The Role of Woman in The Odyssey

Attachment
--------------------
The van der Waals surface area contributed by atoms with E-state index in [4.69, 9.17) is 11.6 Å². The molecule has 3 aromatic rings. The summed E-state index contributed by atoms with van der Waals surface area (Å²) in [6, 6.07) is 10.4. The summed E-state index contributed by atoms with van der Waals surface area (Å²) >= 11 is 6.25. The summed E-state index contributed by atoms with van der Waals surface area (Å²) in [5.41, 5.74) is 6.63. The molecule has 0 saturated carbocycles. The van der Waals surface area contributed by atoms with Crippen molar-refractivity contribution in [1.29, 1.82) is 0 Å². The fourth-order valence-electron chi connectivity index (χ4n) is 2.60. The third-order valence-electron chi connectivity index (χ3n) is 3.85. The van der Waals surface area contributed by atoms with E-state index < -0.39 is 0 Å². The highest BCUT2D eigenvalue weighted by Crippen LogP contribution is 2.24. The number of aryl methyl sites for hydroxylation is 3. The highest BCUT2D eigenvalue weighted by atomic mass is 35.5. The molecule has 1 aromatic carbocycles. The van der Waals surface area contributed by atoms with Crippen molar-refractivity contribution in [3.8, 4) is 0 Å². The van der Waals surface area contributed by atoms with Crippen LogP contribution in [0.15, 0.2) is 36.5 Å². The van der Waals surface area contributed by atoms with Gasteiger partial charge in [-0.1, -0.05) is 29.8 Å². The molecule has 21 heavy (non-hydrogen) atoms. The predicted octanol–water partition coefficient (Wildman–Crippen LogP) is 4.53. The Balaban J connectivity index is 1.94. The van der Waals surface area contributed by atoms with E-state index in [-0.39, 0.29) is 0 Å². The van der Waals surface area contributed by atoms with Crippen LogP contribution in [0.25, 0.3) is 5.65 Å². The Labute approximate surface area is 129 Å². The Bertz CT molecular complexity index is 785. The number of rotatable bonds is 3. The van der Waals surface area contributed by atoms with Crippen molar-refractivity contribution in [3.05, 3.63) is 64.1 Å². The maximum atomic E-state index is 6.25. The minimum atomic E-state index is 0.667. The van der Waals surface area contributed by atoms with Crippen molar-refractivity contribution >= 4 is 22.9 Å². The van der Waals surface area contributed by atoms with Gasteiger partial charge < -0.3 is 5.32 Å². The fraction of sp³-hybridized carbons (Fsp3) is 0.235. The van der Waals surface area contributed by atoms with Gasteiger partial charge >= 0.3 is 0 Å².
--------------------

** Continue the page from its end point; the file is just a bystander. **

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Although “The Odyssey” by the Greek poet Homer is very much an epic tale of a man’s heroic quest, women play an incredibly large role. Homer’s epic tale, “The Odyssey” revolves around Ulysses’ quest to return back to his wife, Penelope, so that he may be reunited with her and assume control over his palace, which has been overrun by suitors. Ulysses’ son, Telemachus attempts to regain authority in the presence of the many suitors but finds this difficult and embarks upon his own journey under the guidance of Athena and other deities. The main thrust of Homer’s “The Odyssey” centers upon the adventures of Homer as he endeavors to get back home, which he finally does. He overtakes the suitors through his cunning and the tale ends happily. Throughout “The Odyssey” by Homer however, there are quite limited presentations of women and many of them, if not servant girls or deities, are assigned to the narrow role of mothers, seductresses, or some combination of both. Mothers are persistent figures throughout “The Odyssey” and are seen as the givers of pity and sorrow rather than true “supporters” of their sons and husbands in terms of military or personal quests. In most instances of depictions of mother figures in “The Odyssey”, these are women in need of support and guidance as they are weak and fragile. Without a steady male hand to guide them, these women appear to be lost and inconsolable. As one scholar notes, “Telemachus first asserted his manhood by ordering Penelope from the public rooms of the palace, indicating to the suitors of his intention to assert his claim to his father’s throne. The dependence of mothers on their son’s devotion to them is made clear elsewhere in Homer, as in the case of Anticlea and her statement that she died not of illness but of longing for her son Odysseus” (Pomeroy 28). The mothers in this text serve little function aside from mourning their men and urging them to remain safe, which is an important notion because much of the...
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